So with those reservations said, let me talk about what I loved about Trollope's re-imagining of Sense & Sensibility. First, the relationships. While it might seem a stretch to work inheritance and incomes from Austen's day into our present day lives, it worked well. The death of the Dashwood patriarch throws Belle Dashwood and her daughters into a horrible quandary. Add into the mix, the subtle twist that Trollope gives the story in order for it to make sense that they don't inherit and you've got a good, solid base.

Trollope also incorporates little bits of technology into the story without changing the integrity of what Austen had to say. Marianne, passionate, full-of-romance, Marianne spends her time texting and emailing rather than waiting forlornly for a letter by post. Willoughby's influence on the young woman that Col. Brandon was watching out for made complete sense in today's day and age, and Elinor's desire to see her family independent and well-off also translated well.

Unfortunately, what did not translate well, was Edward. Poor Edward - in Austen's day he came off as noble; a young man willing to give up a fortune in order to do the right thing. But today, Edward simply came off as the guy who will probably end up working a minimum wage job for the rest of his life unless he can get a handout from someone with some business sense. Edward was the only disappointment I had, and I don't believe that was Trollope's fault. For the first time, I saw Edward as Jane might have seen him and I understood a bit more clearly why the scenes in the original were as awkward as they came off being. Young men, noble while they might be, were still so dependent on their mothers or aunts or grandmothers and subject to their rule, no matter how much we, in this day and age, might have thought those women powerless, they still had some iota of power. This was demonstrated well through Edward's mother, through Fanny, and through Willoughby's aunt.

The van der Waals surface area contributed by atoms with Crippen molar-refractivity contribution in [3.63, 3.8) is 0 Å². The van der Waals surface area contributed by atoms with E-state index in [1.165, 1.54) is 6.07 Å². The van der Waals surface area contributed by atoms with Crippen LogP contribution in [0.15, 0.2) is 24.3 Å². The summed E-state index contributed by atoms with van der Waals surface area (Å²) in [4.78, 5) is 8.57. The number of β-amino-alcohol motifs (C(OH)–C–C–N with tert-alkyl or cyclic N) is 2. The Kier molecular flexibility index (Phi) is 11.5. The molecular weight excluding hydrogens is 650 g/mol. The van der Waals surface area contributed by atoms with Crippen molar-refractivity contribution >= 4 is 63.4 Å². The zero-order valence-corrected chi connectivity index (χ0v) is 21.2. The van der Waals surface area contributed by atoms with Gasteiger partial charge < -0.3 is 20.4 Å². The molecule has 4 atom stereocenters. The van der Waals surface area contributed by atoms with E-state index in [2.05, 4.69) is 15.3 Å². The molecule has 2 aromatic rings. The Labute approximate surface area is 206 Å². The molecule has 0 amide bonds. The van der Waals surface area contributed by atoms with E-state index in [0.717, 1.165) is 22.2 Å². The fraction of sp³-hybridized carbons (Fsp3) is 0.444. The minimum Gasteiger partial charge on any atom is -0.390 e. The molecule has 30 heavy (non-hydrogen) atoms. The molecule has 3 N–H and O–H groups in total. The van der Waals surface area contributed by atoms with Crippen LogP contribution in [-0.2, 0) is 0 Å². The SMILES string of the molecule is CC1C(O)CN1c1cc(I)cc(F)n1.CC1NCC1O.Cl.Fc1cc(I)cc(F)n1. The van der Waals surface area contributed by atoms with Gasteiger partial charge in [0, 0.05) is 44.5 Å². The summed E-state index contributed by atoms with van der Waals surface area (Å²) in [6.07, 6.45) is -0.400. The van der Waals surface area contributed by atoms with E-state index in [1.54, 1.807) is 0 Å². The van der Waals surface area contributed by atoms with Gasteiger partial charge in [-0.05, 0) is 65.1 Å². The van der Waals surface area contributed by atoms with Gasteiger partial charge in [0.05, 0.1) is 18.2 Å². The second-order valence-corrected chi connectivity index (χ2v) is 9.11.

I would love to do a side-by-side comparison of the original and this modernization and to examine the impact those three women had in both cases. I think it would be an interesting study and I love that Harper has chosen to do this project - I think it will not only bring some fresh new faces to the Austen scene, but will awaken new ideas in us old-timers who still love to study and admire Austen and her creations.
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Product Details

ISBN:
9780062200464
Author:
Trollope, Joanna
Publisher:
HarperTorch
Subject:
General Fiction
Subject:
Literature-A to Z
Subject:
Literary
Subject:
Romance - General
Subject:
Romance - Contemporary
Edition Description:
Hardcover
Publication Date:
20131031
Binding:
HARDCOVER
Language:
English
Pages:
368
Dimensions:
9 x 6 x 0.97 in 22.8 oz

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Sense & Sensibility Used Hardcover
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Product details 368 pages Harper - English 9780062200464 Reviews: